Something related to factoring in user intent is trying to predict user behavior. Let’s say one user is looking for information about popular characters on a TV show, and a Wikipedia page pops up. Listed are not only the characters the user is looking for, but other possibly related information ALSO provided by the website. Your content should engage users this way, trying to provide them not just what they want at a particular moment, but what they might also need in the next 5 or 10 minutes later. Having separate pieces of content that relate to each other keeps users in your sphere of influence, and Google will recognize that you provide quality content and keep your site in the loop for related or similar searches by other users.

Understanding customer/user/visitor patterns is another key to boosting visibility in Google’s search results. It’s important to not only keep a visitor curious and engaged but also to be able to deliver on what you promise. If a user stumbled on your website needing to find specific information, then be sure that you try to have the content that delivers on that. You’d be surprised at how many websites don’t even have complete contact information — something that users will find elsewhere, like a shared question and answer forum, or a Facebook page. That means fewer visits to that page, and a more unfavorable view of the brand, product, or service that website represents. Creating content that tries to predict how users and visitors behave means a deeper mine Google can dig into for content that meets searcher’s needs.

Finally, be specific and relevant. Don’t try to paint with too broad a brush, because that means Google will have a harder time understanding who you want to reach, and who needs your content the most. That means going lower in search rankings. To try to determine through your content who your target market is. And don’t use outdated content; be diligent with updating your content. Especially in this day and age where trends quickly and constantly change, users can simply choose to ignore your page entirely just because your content is dated. So no matter how engaging your content may be, it’s useless when you can’t get users to consider it in the first place. Again, how time-sensitive and relevant your content is gets noticed by Google, which will also take note if your page is ignored in search results (and thus rank you lower in future results).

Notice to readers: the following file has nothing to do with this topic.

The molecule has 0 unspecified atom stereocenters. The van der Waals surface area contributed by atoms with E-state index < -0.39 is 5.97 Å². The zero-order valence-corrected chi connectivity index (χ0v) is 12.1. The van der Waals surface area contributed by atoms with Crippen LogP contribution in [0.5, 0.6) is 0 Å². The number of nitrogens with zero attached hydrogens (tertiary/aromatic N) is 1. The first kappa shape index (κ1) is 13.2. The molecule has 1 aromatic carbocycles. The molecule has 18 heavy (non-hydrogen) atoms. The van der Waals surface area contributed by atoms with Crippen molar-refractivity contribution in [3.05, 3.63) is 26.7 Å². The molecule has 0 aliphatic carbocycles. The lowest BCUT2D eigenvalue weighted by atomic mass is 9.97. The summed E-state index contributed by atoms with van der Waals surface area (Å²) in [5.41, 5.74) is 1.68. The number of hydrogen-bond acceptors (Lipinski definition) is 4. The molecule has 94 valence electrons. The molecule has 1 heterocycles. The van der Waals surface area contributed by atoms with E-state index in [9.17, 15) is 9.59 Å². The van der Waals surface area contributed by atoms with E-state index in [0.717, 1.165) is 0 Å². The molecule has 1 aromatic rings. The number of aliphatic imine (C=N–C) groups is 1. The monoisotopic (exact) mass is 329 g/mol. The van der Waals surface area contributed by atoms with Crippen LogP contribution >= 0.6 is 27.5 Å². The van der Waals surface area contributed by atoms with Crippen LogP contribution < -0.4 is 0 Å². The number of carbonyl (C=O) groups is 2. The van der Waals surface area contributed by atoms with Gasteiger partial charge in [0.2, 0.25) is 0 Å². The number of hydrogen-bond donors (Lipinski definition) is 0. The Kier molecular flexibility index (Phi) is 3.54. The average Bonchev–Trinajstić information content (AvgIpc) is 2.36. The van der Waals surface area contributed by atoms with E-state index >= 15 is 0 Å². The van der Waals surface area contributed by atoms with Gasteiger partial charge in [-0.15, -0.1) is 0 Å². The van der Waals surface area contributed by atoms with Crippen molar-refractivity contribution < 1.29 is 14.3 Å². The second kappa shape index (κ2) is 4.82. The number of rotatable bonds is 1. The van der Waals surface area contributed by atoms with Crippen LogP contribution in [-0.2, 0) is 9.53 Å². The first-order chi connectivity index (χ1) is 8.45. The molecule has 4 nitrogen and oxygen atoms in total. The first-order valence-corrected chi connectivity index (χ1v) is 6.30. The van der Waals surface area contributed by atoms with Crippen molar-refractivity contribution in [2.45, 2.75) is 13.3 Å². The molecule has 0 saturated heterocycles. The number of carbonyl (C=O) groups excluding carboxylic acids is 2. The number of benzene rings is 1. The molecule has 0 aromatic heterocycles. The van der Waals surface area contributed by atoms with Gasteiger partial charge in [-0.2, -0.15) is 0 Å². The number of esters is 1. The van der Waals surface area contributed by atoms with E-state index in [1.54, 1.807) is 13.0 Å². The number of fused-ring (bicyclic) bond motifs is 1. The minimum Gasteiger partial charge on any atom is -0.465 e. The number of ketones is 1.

AI is a good thing, really

AI and Neural Matching are good things for content marketers, creators, and search engine users alike. Especially in the long run. It may seem idealistic, delivering what users want works; it’s a win-win. Consider the study that says that customers use brands as one way of better expressing themselves and their desired personal lifestyle. That means being boring and generic is the WRONG way to go.

Delivering specific, informative, relevant and creative content that resonates with users helps all parties involved. The more engaged users are, the more Google deems your content relevant, and the more it shows up in other related search results. It’s a repeating cycle that works for everyone.

It’s time to stop stubbornly clinging to the old way of doing things. Google’s search engine algorithms are evolving and learning — there simply is no benefit trying to use stone-age SEO techniques. It’s important to understand how AI and things like Neural Matching and RankBrain work in order to develop SEO initiatives that help both you and the people you want your message to reach.